“It’s a pretty cool thing. Dad kicked 128 one year so he didn’t want me to break that so in the last couple of games he always used to chuck me in the backline. It wasn’t great!”

Other than training, preparing to get his driver’s licence and seeing his girlfriend Christijana, who he hasn’t seen much of lately while she’s been focusing on trying to get into a university law course, Ginnivan has taken some shifts as a lifeguard to fill his time over the coming weeks now that his year 12 exams are finished at Bendigo Senior Secondary College.

He’s also heading down to Melbourne this week for a combined Vic Metro and Vic Country training session; the last chance for Victorian talent to show their wares to AFL recruiters before the draft.

Away from football he’s eyeing a career as a policeman.

“Me and my mum used to watch a lot of crime shows when I was younger. I’ve always watched that and thought it was pretty cool. My cricket coach is a cop [too],” Ginnivan said.

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The AFL draft prospect who stopped potential top pick Logan McDonald

West Australian draft prospect Denver Grainger-Barras says he took the points when he lined up on potential number one pick Logan McDonald earlier this season.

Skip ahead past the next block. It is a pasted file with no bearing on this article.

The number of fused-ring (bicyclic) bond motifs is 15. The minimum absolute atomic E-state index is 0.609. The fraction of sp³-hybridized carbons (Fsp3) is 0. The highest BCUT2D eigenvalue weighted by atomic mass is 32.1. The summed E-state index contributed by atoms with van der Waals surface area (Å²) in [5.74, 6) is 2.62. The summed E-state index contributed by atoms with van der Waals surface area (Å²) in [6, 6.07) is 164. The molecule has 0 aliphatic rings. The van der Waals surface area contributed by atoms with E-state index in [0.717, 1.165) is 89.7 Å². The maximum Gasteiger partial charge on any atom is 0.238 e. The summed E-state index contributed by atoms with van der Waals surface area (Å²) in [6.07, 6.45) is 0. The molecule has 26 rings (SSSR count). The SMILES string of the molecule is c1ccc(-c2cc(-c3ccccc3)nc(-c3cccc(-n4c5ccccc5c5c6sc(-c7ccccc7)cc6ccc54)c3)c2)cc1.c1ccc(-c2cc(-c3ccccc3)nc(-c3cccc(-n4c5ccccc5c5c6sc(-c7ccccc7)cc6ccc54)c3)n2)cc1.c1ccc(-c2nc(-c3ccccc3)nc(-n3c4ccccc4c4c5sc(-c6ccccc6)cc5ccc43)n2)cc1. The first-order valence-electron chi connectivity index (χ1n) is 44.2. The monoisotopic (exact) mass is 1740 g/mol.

Speaking on SEN Afternoons on Friday, the key defender from WAFL club Swan Districts, who talent scout Kevin Sheehan has likened to West Coast’s Jeremy McGovern, says he went to McDonald to shut him down after the key forward talent had a big first half.

“I tried to not let it get to me too much in the week leading up to the game,” Grainger-Barras said.

“Logan had started the game off amazing. He kicked three goals in the first half, so I was given the job at half-time to play on Logan which I was super excited to get to play on him and do that role for the team.

“We had a pre-season practice match against (McDonald’s WAFL club) Perth, and they were getting stuck into me the whole team very vocally and physically, so I knew it was going to be a challenging match.”